The Early Bird: Cat Osterman
Cat Osterman is one of the most legendary softball players in United States history. As a two-time Olympic gold medalist in 2004 (Athens) and 2008 (Beijing), and one of the most decorated college athletes of all time, Osterman was the epitome of dominance in her sport. She credits a large part of her success to a strong work ethic and mental fortitude she developed at a young age when working out with her father.
Osterman is an Eagle athlete, one who uses extrinsic things like awards and honors in order to motivate and push herself forward, and that, paired with her strong work ethic allowed her to develop into a legend, a true titan in the world of softball.
Read more about how Osterman shaped her mindset at a young age and how she says it helped her during her playing career at Texas and for Team USA:
Development at a Young Age
They say that the early bird gets the worm, this is true in nature and also many real-life situations we deal with as people on a day-to-day basis.
Cat Osterman, one of the most dominant U.S. softball players of all time, is a perfect example of this concept.
“The mental part of my game started when I was growing up,” she’s said in the past.
Osterman is an Eagle athlete, and she credits a good majority of her work habits and mental make-up, keys to the Eagle mindset, to her upbringing as a young athlete.
She became the fourth female to ever be enshrined in the Little League Hall of Excellence, and the first to be recognized for a career in the sport of softball. Not only that, she is a former three-time NCAA National Player of the Year, a four-time All-American, and a two-time Olympic Gold Medalist.
To Osterman, much of her success can be traced back to the early stages of her pitching career, in practices she would have with her dad.
“I think the biggest thing is my dad instilled an incredible work ethic in me. There is not a day that I go out and just go through the motions. Every practice may not have a written down purpose but I know once I started throwing, as soon as a pitch feels off, I know what my purpose is and how I have to proceed in order to make that practice worthwhile,” she said in an interview on the Brian Cain Peak Performance Podcast.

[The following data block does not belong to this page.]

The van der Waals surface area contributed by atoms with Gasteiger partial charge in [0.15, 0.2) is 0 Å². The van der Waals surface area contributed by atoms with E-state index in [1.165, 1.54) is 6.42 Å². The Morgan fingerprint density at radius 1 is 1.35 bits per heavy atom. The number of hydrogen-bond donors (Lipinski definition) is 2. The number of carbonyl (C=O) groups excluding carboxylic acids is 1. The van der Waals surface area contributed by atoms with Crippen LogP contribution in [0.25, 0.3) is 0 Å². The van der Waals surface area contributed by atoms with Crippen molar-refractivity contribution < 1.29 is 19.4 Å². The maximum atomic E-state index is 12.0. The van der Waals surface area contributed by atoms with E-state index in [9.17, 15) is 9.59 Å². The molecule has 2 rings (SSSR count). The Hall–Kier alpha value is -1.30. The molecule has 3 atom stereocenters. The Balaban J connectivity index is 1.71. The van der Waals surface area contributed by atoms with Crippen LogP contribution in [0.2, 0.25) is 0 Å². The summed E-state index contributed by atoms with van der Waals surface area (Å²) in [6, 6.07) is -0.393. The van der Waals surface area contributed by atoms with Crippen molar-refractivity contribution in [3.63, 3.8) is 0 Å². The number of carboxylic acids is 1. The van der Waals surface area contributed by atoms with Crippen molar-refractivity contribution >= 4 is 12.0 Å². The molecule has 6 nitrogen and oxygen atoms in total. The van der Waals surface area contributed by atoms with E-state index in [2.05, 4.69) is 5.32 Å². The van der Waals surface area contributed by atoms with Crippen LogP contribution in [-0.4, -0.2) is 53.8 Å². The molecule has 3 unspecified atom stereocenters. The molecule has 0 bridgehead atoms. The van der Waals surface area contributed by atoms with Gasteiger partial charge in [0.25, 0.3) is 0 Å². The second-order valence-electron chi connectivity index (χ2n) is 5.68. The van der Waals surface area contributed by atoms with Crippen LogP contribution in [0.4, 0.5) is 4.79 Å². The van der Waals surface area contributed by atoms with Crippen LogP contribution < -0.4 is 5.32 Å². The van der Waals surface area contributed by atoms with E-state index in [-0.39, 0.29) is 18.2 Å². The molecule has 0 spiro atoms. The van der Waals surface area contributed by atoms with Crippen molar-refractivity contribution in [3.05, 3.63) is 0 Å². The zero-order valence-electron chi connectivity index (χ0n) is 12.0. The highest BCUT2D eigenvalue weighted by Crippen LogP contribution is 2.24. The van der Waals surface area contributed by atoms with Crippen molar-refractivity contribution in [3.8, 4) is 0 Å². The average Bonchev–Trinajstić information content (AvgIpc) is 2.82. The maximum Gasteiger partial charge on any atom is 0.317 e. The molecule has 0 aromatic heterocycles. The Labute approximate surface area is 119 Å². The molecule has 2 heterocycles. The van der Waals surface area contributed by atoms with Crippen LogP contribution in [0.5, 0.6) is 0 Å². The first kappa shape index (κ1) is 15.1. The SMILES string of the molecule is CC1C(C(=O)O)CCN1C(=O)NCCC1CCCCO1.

The Competitive Gene
Her parents helped build the mentality that Osterman used to her advantage throughout her career. She credits her work ethic to her parents saying, “My parents. They made it clear if I was going to be doing something I better be doing it 100 percent. If I wasn’t going to give 100 percent, than they weren’t going to pay for stuff like pitching lessons. So I did. And when you love what you’re doing, it’s easy to give 100 percent.”
Not just in practice though, Osterman credits her family and childhood for the competitiveness that she became known for. “I think being competitive is just something that’s in my family.”
This work ethic and competitiveness is a trademark of most Eagle athletes, like one of the most prolific passers in NFL history, Peyton Manning and baseball phenom and two-time American League MVP, Mike Trout.
Another thing that drives the Eagle is the motivation to earn recognition and awards. While most athletes are reluctant to talk about individual awards, Osterman notes that these awards are something that push her to continuously pursue getting better for herself and her team:
The Eagle is a responsible athlete, who lets hard work and determination be their guide during their sports career.
For Cat Osterman, one of the best softball players of all time, this is a mindset she developed at a young age.